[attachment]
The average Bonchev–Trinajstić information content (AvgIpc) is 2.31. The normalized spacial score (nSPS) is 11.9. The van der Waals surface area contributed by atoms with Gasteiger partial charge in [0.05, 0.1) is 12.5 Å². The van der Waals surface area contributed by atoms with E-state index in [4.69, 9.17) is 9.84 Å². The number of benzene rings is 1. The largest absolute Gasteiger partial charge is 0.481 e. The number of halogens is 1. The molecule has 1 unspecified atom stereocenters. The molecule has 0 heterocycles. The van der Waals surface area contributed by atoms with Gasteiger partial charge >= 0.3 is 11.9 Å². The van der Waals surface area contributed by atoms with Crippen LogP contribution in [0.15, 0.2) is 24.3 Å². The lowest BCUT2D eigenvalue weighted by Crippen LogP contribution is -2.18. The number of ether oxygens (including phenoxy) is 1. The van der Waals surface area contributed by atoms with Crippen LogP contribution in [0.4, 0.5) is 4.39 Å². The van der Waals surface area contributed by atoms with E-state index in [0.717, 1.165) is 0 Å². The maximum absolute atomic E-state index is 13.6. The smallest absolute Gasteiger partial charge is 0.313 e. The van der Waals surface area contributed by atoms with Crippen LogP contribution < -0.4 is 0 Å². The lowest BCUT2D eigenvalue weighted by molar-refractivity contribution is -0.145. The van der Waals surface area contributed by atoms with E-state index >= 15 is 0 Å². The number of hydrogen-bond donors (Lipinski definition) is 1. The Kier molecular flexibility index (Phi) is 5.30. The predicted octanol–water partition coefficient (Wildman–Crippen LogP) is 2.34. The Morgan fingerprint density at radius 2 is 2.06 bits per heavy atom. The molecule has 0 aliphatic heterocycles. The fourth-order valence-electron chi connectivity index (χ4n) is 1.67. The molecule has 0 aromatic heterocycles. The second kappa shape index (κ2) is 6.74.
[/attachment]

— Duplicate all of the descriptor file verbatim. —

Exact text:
The average Bonchev–Trinajstić information content (AvgIpc) is 2.31. The normalized spacial score (nSPS) is 11.9. The van der Waals surface area contributed by atoms with Gasteiger partial charge in [0.05, 0.1) is 12.5 Å². The van der Waals surface area contributed by atoms with E-state index in [4.69, 9.17) is 9.84 Å². The number of benzene rings is 1. The largest absolute Gasteiger partial charge is 0.481 e. The number of halogens is 1. The molecule has 1 unspecified atom stereocenters. The molecule has 0 heterocycles. The van der Waals surface area contributed by atoms with Gasteiger partial charge >= 0.3 is 11.9 Å². The van der Waals surface area contributed by atoms with Crippen LogP contribution in [0.15, 0.2) is 24.3 Å². The lowest BCUT2D eigenvalue weighted by Crippen LogP contribution is -2.18. The number of ether oxygens (including phenoxy) is 1. The van der Waals surface area contributed by atoms with Crippen LogP contribution in [0.4, 0.5) is 4.39 Å². The van der Waals surface area contributed by atoms with E-state index in [0.717, 1.165) is 0 Å². The maximum absolute atomic E-state index is 13.6. The smallest absolute Gasteiger partial charge is 0.313 e. The van der Waals surface area contributed by atoms with Crippen LogP contribution < -0.4 is 0 Å². The lowest BCUT2D eigenvalue weighted by molar-refractivity contribution is -0.145. The van der Waals surface area contributed by atoms with E-state index >= 15 is 0 Å². The number of hydrogen-bond donors (Lipinski definition) is 1. The Kier molecular flexibility index (Phi) is 5.30. The predicted octanol–water partition coefficient (Wildman–Crippen LogP) is 2.34. The Morgan fingerprint density at radius 2 is 2.06 bits per heavy atom. The molecule has 0 aliphatic heterocycles. The fourth-order valence-electron chi connectivity index (χ4n) is 1.67. The molecule has 0 aromatic heterocycles. The second kappa shape index (κ2) is 6.74.